A recovery in Malaysian palm oil stocks – which is expected to be shown by data next week, and spurred a price tumble on Friday – will prove only temporary, US officials said, cautioning that an “acute” plantation labour shortage has yet to be resolved.

Official data on Tuesday are expected to show Malaysia’s palm oil stocks rising by 77,000 tonnes, or 5.2%, in April to 1.55m tonnes – the first month-on-month expansion since October.

Production last month is seen showing growth of 4.9% month on month to 1.48m tonnes – in line with the seasonal cycle of Malaysian palm oil output, which typically bottoms out early in the calendar year.

Exports shrank by 5.6% to 1.20m tonnes, investors surveyed by Reuters believe.

‘Stocks to fall again’

However, Malaysia’s palm oil inventories face a renewed drawdown before the end of the season, given the squeeze on supplies of many other vegetable oils, the US Department of Agriculture’s Kuala Lumpur bureau said in a report.

“Though stock levels have improved slightly in 2021-22 to date, [the bureau] expects ending stocks to fall again to 1.3m tonnes given the low global supplies of edible oil,” the briefing said.

An inventory level of 1.3m tonnes at the close of the season, in September, would be the lowest marketing-year-end figure on available data going back to 2008, and the smallest for any month since April 2009.

The bureau cited the prospect of continued production disappointment in Malaysia, where Covid restrictions have hampered plantations’ access to foreign workers which they rely on for most of their workforce.

‘Will take time’

While Malaysia’s government has backed the recruitment of 32,000 foreign workers, including a deal with Indonesia, from where many have historically come, “it will take time to fill… the acute shortage of manual labour”, the bureau said.

The signing of the deal with Indonesia “coincides with the fasting month of Ramadan and related holidays and will likely delay recruitment of Indonesian workers until late May or June”.

It forecast Malaysia’s palm oil output in 2021-22 at 18.50m tonnes – 500,000 tonnes below the USDA’s official forecast, although up by more than 600,000 tonnes year on year.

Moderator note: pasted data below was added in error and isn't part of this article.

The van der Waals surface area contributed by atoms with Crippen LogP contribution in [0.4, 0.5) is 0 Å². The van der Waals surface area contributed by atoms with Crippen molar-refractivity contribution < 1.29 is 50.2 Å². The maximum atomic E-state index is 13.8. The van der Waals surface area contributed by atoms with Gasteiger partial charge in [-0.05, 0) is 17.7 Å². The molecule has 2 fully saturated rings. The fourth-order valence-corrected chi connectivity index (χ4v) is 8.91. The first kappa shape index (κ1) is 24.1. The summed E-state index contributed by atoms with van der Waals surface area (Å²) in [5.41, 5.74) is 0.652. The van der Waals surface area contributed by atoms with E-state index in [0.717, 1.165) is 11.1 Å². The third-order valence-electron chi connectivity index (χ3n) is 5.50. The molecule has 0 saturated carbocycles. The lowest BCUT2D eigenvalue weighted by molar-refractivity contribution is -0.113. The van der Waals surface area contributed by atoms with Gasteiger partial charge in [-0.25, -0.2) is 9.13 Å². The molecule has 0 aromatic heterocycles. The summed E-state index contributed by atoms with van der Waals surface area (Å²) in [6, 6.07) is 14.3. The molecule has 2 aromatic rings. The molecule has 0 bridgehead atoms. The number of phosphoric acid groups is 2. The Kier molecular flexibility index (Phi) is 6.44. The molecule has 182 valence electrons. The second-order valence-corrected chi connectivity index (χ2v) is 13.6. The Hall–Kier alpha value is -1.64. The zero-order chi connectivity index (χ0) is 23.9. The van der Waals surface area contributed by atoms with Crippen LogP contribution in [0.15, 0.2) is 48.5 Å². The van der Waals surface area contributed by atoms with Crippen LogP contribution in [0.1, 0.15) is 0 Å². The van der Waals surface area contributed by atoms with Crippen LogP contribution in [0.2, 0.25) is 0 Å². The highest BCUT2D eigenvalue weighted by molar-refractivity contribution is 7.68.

The forecast implies production totalling 9.89m tonnes in the last half of the season, an improvement of 2.5% year on year.

That would represent a slowdown compared with the 3.6% output recovery recorded for the October-to-March half.

Futures tumble

The bureau forecast the improvements in access to foreign labour having a greater impact in 2022-23, for which it pegged Malaysia’s palm oil output at 19.50m tonnes, which would be the best result in three years.

“Current high fertilizer prices may result in lower application, particularly by smallholders, which may have an impact on yields during 2022-23.

“On the other hand, high profitability due to historically high CPO [crude palm oil] prices may allow plantation operators to continue investing in fertilizer.”

Fertilizer giant Mosaic this week cut to 4.4m-4.9m tonnes its forecast for 2022 potash imports by Indonesia and Malaysia, the big two palm oil producers, which bought in 6.0m tonnes last year, saying that “we perceive reduced global availability becoming a bigger limiting factor… for the region” followings the pressure on former Soviet Union exports prompted by the Ukraine war .

Kuala Lumpur palm oil futures – which set a record high in March of 7,268 ringgit a tonne, on a benchmark contract basis – closed on Friday at 6,400 ringgit a tonne for July, tumbling by 5.2% in the session.

The decline was attributed to expectations of Tuesday’s Malaysian Palm Oil Board showing increased Malaysian palm inventories.